This is the second of a three-part series of a study by Meriwether comparing the Valley Pioneer Water Company and Golden Valley Improvement District. These organizations provide the water in Golden Valley, and each are moving toward raising their rates.
GOLDEN VALLEY – VPWC is proposing a 24 percent rate hike because the last rate hike they received was in 2001. They have held public hearings in regard to their proposed rate hike and their request has been forwarded onto the Arizona Corporation Commission for approval.
Mohave County Public Works Department has put together a proposed water rate hike budget and will present it to the board of supervisors for approval. It contains a multitiered proposal that lowers the rates for some customers, but more than doubles for other customers. GVID last received a rate hike in 2007, and it went into effect in January 2008. The BOS will review the final budget presented to them Aug. 7, and then direct public works to hold public hearings before finalizing and approving the budget for GVID. The GVID is not required to submit their rate hike proposal to Arizona state officials for approval.
According to the county’s Public Works Director Steve Latoski, “… There is critical need to proactively build out the (GVID) water system production capacity, as well as make the water system operate increasingly efficient through modern upgrades.”
The county’s public works department identifies four important system build out and moderation projects at an aggregate cost of $2.8 million to meet near and long-term water system production, redundancy (to be utilized as a backup) and storage demand, as well as customer convenience through implementation of “smart, water meter technology.”
This includes constructing a new production well at the cost of $1.2 million, construct a new 750,000 gallon storage tank at the cost of $850,000 to strengthen system reliability and redundancy and attend to future increases in district demand, install new distribution lines to achieve a closed-loop system for efficiency at the cost of $150,000, and convert system meters to radio, electronic function to smart monitoring and billing at the cost of $600,000.
Both VPWC and GVID plan on changing their current meters to “smart” water meters in a timed-phased manner that is subject to procurement and funding opportunities. Smart water meters would permit water use data transmission from the device to the office by wireless communications, thus eliminating the need for an employee to physically read each meter at the various properties.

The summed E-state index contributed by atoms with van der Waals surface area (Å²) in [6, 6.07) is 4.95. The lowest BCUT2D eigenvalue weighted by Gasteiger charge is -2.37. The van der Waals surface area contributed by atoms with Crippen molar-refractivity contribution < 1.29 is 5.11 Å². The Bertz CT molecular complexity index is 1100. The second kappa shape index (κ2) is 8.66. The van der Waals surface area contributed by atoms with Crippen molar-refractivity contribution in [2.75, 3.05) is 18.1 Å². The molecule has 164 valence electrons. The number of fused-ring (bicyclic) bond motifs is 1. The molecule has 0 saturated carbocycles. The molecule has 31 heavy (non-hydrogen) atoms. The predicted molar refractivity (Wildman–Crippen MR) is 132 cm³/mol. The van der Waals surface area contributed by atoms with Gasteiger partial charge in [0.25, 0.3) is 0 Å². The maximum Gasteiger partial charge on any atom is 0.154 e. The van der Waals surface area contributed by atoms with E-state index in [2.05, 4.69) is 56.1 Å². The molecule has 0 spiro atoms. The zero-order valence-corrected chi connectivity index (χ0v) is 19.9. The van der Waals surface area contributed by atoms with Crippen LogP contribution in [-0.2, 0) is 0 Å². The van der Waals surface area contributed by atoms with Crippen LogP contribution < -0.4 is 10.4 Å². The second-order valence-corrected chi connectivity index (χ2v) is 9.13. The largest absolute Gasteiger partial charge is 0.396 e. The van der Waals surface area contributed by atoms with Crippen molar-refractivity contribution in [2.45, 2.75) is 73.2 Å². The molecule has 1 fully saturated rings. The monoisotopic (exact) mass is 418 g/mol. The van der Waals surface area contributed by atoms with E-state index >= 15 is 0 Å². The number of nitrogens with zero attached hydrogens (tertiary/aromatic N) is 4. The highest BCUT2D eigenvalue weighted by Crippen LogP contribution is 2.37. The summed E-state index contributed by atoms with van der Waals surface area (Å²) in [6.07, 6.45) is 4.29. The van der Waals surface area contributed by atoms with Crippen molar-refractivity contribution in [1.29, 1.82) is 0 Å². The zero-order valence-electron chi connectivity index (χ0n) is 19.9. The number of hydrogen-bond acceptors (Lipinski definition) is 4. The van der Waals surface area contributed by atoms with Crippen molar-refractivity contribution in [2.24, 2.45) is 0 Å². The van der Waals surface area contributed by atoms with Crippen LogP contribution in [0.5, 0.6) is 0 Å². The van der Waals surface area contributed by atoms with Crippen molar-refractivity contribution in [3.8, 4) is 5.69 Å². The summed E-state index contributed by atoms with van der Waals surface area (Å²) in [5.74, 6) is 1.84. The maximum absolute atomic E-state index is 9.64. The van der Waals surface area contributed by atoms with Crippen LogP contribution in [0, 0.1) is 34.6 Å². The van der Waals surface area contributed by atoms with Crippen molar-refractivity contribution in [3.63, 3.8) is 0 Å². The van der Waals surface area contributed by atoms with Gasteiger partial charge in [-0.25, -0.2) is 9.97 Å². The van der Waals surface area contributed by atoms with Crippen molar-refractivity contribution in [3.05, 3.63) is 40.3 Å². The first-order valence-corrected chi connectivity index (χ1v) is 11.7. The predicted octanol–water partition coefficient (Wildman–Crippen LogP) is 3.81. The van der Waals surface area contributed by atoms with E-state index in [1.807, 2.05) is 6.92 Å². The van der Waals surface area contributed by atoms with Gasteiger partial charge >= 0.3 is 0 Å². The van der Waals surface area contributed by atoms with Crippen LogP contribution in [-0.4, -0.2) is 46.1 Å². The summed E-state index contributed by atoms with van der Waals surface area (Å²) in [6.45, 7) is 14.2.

VPWC has six wells and 105 miles of distribution/transition lines, but that doesn’t include service lines from the water meter to the property line.
Of the six wells VPWC operates, five are designated as high production and pump about 850 gallons per minute, and the low production well, located adjacent to the VPWC office at 5998 W. Chino Drive, pumps about 220 gpm. They currently have 10 water tanks for storage. That includes: two 60,000; three 500,000; two 125,000; one 250,000; one 35,000; and one 85,000 gallon storage tanks for a total storage capacity of 2,240,000 gallons.
VPWC has plans to install another 500,000-gallon storage tank for redundancy, but there are no immediate plans to drill additional wells.
“The reason for this decision is because we purchased five wells and two booster stations from the old Duval Mine in Mineral Park during 2003,” Bobbie Wood said.
Even though GVID is larger geographically, it has only two operational wells, three water storage tanks – one 300,000 and two 750,000 gallons tanks. They have 497,000 feet of water transmission mains, including 380,000 feet of PVC pipe, 117,000 feet of asbestos cement pipe, and 120 feet of ductile iron pipe, and that does not include service lines from the meter to the property line.
One of the wells currently in operation by GVID suffers from arsenic contamination. According to Latoski, the Sacramento Valley Aquifer is comprised of volcanic rocks, and sediments derived from them representing the prime source of localized elevated levels in the ground water. Because of this, GVID utilizes arsenic filters that cost about $75,000 and are replaced every three years.
One of GVID’s wells had a catastrophic failure of its casing, and it had to be re-sleeved. Because of the repair, it caused the production level to dramatically drop.
Of the two wells currently in operation by GVID, one pumps about 700 gpm and the other, because of the failure of the casing in 2016, only produces about 200 gpm instead of the previous 625 gpm. GVID also has two nonproduction wells registered with ADWR that have arsenic contamination, but they may use one of them to supply nonpotable water for the road department.
The third of a three-part series of a study by Meriwether comparing the Valley Pioneer Water Company and Golden Valley Improvement District can be found in Tuesday’s paper.